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The one-man, 9,000-piece-per-year production workshop

With 15 different workstations available, Chesapeake, Virginia, woodworker Erik Jorgensen has a booming business at home.

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  • Good lighting maximizes safety

    Safety was the priority when Erik Jorgensen designed his one-man, high-volume production workshop. He accomplished that goal with a well-organized layout that maximizes lighting and minimizes distractions.

  • Designed for strength and warmth

    SHOP SPECS

    TYPE: Dedicated outbuilding

    SIZE: 20x30' plus a 380-square-foot office upstairs

    CONSTRUCTION: Wood frame on cinder block foundation, with concrete pad. Ceiling height is 8'; 2x4 wall studs spaced on 16" centers for strength and hurricane resistance. Melamine laminate covers interior walls. Insulation is R-30 in shop ceiling and office; R-20 in walls. Shop floor is surfaced with 2' squares of foam-rubber-type mats.

    HEATING AND COOLING: 18,000 Btu air-conditioning/heating unit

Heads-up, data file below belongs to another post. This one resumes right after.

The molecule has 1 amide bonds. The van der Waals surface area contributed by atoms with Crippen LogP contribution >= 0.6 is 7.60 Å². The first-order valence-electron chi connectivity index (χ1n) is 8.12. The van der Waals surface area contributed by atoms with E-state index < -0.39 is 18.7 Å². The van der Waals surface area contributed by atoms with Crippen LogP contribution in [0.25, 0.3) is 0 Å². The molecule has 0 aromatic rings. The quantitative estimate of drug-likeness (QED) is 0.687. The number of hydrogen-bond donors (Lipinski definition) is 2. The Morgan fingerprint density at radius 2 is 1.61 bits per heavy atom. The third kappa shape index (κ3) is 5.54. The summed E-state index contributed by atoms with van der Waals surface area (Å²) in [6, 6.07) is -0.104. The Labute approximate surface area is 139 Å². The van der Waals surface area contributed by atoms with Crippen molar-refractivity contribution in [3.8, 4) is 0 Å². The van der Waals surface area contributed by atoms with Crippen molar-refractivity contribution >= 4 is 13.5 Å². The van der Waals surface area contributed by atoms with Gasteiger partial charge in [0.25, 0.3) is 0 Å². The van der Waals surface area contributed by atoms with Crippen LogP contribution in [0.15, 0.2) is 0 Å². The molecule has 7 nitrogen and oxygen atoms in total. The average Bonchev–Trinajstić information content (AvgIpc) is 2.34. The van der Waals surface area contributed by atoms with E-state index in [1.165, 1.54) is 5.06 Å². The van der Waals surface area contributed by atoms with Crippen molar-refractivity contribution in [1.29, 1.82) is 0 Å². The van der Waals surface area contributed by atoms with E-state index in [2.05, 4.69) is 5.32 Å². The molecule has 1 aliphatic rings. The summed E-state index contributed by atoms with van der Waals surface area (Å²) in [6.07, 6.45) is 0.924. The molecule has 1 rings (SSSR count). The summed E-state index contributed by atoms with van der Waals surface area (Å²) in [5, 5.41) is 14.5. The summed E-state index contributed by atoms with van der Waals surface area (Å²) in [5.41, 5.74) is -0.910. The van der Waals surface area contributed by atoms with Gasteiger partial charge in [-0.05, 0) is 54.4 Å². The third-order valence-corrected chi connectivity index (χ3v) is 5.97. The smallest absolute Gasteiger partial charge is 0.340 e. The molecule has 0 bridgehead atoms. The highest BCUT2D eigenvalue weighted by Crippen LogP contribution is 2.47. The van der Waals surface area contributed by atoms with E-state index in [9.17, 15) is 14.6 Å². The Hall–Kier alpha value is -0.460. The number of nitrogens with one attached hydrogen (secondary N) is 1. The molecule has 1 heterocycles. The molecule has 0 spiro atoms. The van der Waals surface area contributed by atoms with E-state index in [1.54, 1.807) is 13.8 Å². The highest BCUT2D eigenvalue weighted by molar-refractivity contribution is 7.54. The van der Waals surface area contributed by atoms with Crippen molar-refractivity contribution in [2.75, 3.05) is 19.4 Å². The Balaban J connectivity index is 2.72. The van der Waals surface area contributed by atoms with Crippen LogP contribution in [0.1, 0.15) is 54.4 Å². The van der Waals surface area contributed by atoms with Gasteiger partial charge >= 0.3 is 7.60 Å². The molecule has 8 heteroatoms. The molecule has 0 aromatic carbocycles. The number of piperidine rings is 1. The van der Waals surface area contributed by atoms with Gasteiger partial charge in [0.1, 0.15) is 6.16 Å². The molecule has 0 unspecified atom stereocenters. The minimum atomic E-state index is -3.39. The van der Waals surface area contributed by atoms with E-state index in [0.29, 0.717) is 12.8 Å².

ELECTRICAL: 200-amp service panel

    LIGHTING: 23 fluorescent 4'-long double-bulb light fixtures, with 40-watt cool white bulbs

    DUST COLLECTION: 2-hp Penn State dust collector; 3-speed remote-controlled Delta 50-875 air cleaner with double filter

    AIR COMPRESSOR: Sears 6-hp, 120-volt single-phase permanently lubricated, with 30-gallon capacity

  • Designed for working alone

    Mobile tables that can be moved into position easily next to the tablesaw provide extra support when maneuvering large sheet goods--a real benefit when working alone. A touch of bowling lane wax once a month keeps the tablesaw surface slippery. Adequate overhead and task lights illuminate detail work, and tools and supplies on nearby wall racks keep Erik's production operation efficient.

  • Keeping costs down

    An avid recycler and bargain finder, Erik is always looking for ways to keep costs down. The router table is a good example. He built it from scrapwood that a local retailer had discarded. Dust collection intakes are present at both workstations shown.

  • Floor plan for functionality

    Erik's floor plan was greatly influenced by the shortcomings of his previous two-car-garage shop, such as the difficulty of cutting a full sheet of plywood. After considering the 8' infeed and outfeed areas both the planer and wide-belt sander need, plus the size of those tools and the wall thickness, he determined the shop's width.

  • Exotics from local vendors

    Erik uses more than 40 different species of wood, including Afromosia, canarywood, granadillo, panga panga, and snakewood. Most of it is purchased from local vendors. Endangered species are not used. The shop's air conditioner removes most of the moisture from the air and keeps the wood at about 8 percent moisture content.

  • Minimizing lumber space minimizes purchases